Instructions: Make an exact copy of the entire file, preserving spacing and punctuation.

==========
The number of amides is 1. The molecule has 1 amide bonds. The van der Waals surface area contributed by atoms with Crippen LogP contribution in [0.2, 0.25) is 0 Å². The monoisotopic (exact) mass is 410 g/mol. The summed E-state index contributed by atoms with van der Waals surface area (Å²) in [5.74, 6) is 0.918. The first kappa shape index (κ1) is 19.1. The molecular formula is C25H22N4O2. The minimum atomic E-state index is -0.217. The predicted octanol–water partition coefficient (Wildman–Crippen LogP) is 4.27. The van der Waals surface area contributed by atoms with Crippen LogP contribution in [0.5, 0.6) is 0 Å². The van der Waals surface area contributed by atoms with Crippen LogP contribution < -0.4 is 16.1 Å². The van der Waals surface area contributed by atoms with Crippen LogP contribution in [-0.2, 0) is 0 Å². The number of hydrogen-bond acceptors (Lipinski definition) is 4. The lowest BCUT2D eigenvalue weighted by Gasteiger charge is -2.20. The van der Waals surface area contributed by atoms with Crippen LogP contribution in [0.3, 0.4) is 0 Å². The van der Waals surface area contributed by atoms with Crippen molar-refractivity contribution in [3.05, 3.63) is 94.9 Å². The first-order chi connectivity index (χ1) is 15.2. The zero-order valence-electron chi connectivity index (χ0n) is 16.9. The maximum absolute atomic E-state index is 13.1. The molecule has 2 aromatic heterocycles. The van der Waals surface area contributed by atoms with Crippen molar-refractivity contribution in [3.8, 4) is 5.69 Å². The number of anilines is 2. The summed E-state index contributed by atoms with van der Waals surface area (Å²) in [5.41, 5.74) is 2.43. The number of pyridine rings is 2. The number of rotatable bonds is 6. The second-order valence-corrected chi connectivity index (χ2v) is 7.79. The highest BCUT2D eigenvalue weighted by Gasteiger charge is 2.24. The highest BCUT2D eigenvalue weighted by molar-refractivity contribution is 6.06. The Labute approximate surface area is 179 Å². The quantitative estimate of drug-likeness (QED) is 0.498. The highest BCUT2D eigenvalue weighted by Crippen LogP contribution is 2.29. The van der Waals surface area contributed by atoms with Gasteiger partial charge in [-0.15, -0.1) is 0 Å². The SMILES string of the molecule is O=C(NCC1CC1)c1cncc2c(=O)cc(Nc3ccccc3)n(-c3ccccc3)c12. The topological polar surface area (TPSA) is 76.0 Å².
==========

The number of amides is 1. The molecule has 1 amide bonds. The van der Waals surface area contributed by atoms with Crippen LogP contribution in [0.2, 0.25) is 0 Å². The monoisotopic (exact) mass is 410 g/mol. The summed E-state index contributed by atoms with van der Waals surface area (Å²) in [5.74, 6) is 0.918. The first kappa shape index (κ1) is 19.1. The molecular formula is C25H22N4O2. The minimum atomic E-state index is -0.217. The predicted octanol–water partition coefficient (Wildman–Crippen LogP) is 4.27. The van der Waals surface area contributed by atoms with Crippen LogP contribution in [0.5, 0.6) is 0 Å². The van der Waals surface area contributed by atoms with Crippen LogP contribution < -0.4 is 16.1 Å². The van der Waals surface area contributed by atoms with Crippen LogP contribution in [-0.2, 0) is 0 Å². The number of hydrogen-bond acceptors (Lipinski definition) is 4. The lowest BCUT2D eigenvalue weighted by Gasteiger charge is -2.20. The van der Waals surface area contributed by atoms with Crippen LogP contribution in [0.3, 0.4) is 0 Å². The van der Waals surface area contributed by atoms with Crippen molar-refractivity contribution in [3.05, 3.63) is 94.9 Å². The first-order chi connectivity index (χ1) is 15.2. The zero-order valence-electron chi connectivity index (χ0n) is 16.9. The maximum absolute atomic E-state index is 13.1. The molecule has 2 aromatic heterocycles. The van der Waals surface area contributed by atoms with Crippen molar-refractivity contribution in [3.8, 4) is 5.69 Å². The number of anilines is 2. The summed E-state index contributed by atoms with van der Waals surface area (Å²) in [5.41, 5.74) is 2.43. The number of pyridine rings is 2. The number of rotatable bonds is 6. The second-order valence-corrected chi connectivity index (χ2v) is 7.79. The highest BCUT2D eigenvalue weighted by Gasteiger charge is 2.24. The highest BCUT2D eigenvalue weighted by molar-refractivity contribution is 6.06. The Labute approximate surface area is 179 Å². The quantitative estimate of drug-likeness (QED) is 0.498. The highest BCUT2D eigenvalue weighted by Crippen LogP contribution is 2.29. The van der Waals surface area contributed by atoms with Gasteiger partial charge in [-0.15, -0.1) is 0 Å². The SMILES string of the molecule is O=C(NCC1CC1)c1cncc2c(=O)cc(Nc3ccccc3)n(-c3ccccc3)c12. The topological polar surface area (TPSA) is 76.0 Å².